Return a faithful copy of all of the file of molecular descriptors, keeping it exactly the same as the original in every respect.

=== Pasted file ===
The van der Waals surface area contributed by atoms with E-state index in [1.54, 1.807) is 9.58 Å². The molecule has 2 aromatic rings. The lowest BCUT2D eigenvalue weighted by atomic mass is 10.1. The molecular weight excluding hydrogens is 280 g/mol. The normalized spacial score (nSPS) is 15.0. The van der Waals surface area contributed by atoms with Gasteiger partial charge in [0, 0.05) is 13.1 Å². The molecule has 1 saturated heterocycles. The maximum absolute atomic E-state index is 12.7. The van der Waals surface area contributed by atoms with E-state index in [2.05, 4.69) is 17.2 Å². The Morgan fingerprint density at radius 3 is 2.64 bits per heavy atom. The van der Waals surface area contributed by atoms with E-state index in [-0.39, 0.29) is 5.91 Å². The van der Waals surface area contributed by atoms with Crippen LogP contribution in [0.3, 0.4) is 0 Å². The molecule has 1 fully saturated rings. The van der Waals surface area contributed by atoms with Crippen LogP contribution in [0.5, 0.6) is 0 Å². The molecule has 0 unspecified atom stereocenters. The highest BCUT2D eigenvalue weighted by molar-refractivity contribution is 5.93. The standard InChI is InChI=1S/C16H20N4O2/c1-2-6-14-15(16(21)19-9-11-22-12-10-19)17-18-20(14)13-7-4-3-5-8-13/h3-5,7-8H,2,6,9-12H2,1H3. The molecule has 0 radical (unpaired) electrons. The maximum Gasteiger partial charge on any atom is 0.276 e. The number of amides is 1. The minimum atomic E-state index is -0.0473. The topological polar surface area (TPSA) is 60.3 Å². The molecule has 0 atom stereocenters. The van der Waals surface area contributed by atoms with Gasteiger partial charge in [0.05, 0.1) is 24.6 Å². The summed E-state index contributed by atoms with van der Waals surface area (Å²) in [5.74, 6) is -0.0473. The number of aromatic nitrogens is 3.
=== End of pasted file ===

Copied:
The van der Waals surface area contributed by atoms with E-state index in [1.54, 1.807) is 9.58 Å². The molecule has 2 aromatic rings. The lowest BCUT2D eigenvalue weighted by atomic mass is 10.1. The molecular weight excluding hydrogens is 280 g/mol. The normalized spacial score (nSPS) is 15.0. The van der Waals surface area contributed by atoms with Gasteiger partial charge in [0, 0.05) is 13.1 Å². The molecule has 1 saturated heterocycles. The maximum absolute atomic E-state index is 12.7. The van der Waals surface area contributed by atoms with E-state index in [2.05, 4.69) is 17.2 Å². The Morgan fingerprint density at radius 3 is 2.64 bits per heavy atom. The van der Waals surface area contributed by atoms with E-state index in [-0.39, 0.29) is 5.91 Å². The van der Waals surface area contributed by atoms with Crippen LogP contribution in [0.3, 0.4) is 0 Å². The molecule has 1 fully saturated rings. The van der Waals surface area contributed by atoms with Crippen LogP contribution in [0.5, 0.6) is 0 Å². The molecule has 0 unspecified atom stereocenters. The highest BCUT2D eigenvalue weighted by molar-refractivity contribution is 5.93. The standard InChI is InChI=1S/C16H20N4O2/c1-2-6-14-15(16(21)19-9-11-22-12-10-19)17-18-20(14)13-7-4-3-5-8-13/h3-5,7-8H,2,6,9-12H2,1H3. The molecule has 0 radical (unpaired) electrons. The maximum Gasteiger partial charge on any atom is 0.276 e. The number of amides is 1. The minimum atomic E-state index is -0.0473. The topological polar surface area (TPSA) is 60.3 Å². The molecule has 0 atom stereocenters. The van der Waals surface area contributed by atoms with Gasteiger partial charge in [0.05, 0.1) is 24.6 Å². The summed E-state index contributed by atoms with van der Waals surface area (Å²) in [5.74, 6) is -0.0473. The number of aromatic nitrogens is 3.